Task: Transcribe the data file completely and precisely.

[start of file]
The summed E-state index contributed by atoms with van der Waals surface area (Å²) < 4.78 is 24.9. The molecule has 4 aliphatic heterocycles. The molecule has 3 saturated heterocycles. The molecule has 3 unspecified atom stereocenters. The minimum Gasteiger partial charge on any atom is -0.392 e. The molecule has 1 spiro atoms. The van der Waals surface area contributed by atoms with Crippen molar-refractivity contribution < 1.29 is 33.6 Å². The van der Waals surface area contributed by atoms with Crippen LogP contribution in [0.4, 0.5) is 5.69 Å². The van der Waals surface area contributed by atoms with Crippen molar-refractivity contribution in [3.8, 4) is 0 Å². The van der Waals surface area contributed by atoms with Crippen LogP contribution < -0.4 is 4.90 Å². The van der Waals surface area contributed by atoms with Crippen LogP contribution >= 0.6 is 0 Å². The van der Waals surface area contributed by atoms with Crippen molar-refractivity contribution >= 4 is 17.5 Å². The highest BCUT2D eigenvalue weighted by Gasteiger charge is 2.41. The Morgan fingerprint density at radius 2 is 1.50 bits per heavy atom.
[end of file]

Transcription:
The summed E-state index contributed by atoms with van der Waals surface area (Å²) < 4.78 is 24.9. The molecule has 4 aliphatic heterocycles. The molecule has 3 saturated heterocycles. The molecule has 3 unspecified atom stereocenters. The minimum Gasteiger partial charge on any atom is -0.392 e. The molecule has 1 spiro atoms. The van der Waals surface area contributed by atoms with Crippen molar-refractivity contribution < 1.29 is 33.6 Å². The van der Waals surface area contributed by atoms with Crippen LogP contribution in [0.4, 0.5) is 5.69 Å². The van der Waals surface area contributed by atoms with Crippen molar-refractivity contribution in [3.8, 4) is 0 Å². The van der Waals surface area contributed by atoms with Crippen LogP contribution < -0.4 is 4.90 Å². The van der Waals surface area contributed by atoms with Crippen LogP contribution >= 0.6 is 0 Å². The van der Waals surface area contributed by atoms with Crippen molar-refractivity contribution >= 4 is 17.5 Å². The highest BCUT2D eigenvalue weighted by Gasteiger charge is 2.41. The Morgan fingerprint density at radius 2 is 1.50 bits per heavy atom.